Finnish robotic waste sorting specialist, ZenRobotics, has installed four of its four Heavy Picker robot arms at Zanker Recycling’s Construction & Demolition (C&D) waste recycling facility in San Jose, California.
“The advantage of deploying AI robotics to recycling differentiates Zanker from our competitors,” explained Michael Gross, Director of Sustainability at Zanker Recycling. “Reaching our diversion goals is extremely important to us.”
To reach those diversion goals, Zanker chose ZenRobotics’ US dealer Plexus Recycling Technologies as their partner in realizing an advanced waste processing facility that incorporates ZenRobotics’ AI-powered waste sorting robots for improved sorting efficiency.
Material feeding is highly automated throughout the process in order to maximise efficiency. The front end operates 50% of the time to process the inbound material during the opening hours. In the middle of the process there are two large dosing bunkers that can store up to 100 tonnes of material.
ZenRobotics’ AI software, ZenBrain, controls these along with all equipment downstream to allow a very smooth-running operation focused on maximum recovery and efficiency.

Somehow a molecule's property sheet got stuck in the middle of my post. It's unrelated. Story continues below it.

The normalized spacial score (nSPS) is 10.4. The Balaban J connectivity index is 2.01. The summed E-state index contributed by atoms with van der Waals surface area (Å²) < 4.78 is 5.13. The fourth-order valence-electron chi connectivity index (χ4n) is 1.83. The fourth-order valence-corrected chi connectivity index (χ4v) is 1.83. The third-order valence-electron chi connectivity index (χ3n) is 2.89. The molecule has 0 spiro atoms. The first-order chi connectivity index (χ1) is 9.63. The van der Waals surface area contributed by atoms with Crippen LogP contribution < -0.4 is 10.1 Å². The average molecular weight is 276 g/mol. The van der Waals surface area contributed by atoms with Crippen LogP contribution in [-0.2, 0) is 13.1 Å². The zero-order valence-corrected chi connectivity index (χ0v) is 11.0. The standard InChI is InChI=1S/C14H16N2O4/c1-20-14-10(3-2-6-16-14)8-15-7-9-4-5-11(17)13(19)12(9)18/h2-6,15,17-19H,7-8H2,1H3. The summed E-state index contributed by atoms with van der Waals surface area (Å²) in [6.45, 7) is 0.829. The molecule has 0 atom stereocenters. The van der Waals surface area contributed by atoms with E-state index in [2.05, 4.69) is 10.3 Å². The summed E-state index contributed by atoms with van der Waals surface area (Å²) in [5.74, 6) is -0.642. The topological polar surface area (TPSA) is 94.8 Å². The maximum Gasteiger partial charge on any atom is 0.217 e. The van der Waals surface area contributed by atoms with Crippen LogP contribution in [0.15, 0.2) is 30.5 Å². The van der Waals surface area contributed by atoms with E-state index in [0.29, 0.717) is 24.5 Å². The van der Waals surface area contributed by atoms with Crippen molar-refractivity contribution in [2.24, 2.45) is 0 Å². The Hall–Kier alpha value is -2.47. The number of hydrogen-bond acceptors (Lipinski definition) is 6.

The Fantastic Four
Students from the nearby Boys & Girls Club of Silicon Valley, located in Alviso, participated in the naming of Zanker's four new AI-powered robots.
The robots operate 20 hours per day with total system production of 150,000 tons per year, increasing diversion of recyclables by 20%.
The ZenRobotics Heavy Pickers will do the heavy lifting on the bulky material sort line. Each of the four arms will be picking 2000 picks/hour, sorting objects weighing up to 30 kg (60 lbs).
“The growth potential on the US market is substantial. Robots are ideal for long operating hours and designed to increase process efficiency,” said Rainer Rehn from ZenRobotics.
A video exploring the facility and the new robots can be watched below
In Depth: Recycling Robots 2.0
Once suitable for only niche applications, robots are now being developed that can sort household recyclables and differentiate between construction wastes. What will this mean for the human workers? Does it mean the start of the robot revolution?
Rise of the Machines: Why Robots Will Transform Waste Sorting Methods
Rainer Rehn explains that with increasingly intelligent multitasking robotic systems next year, 2016, will be the Year of Robotic Waste Sorting.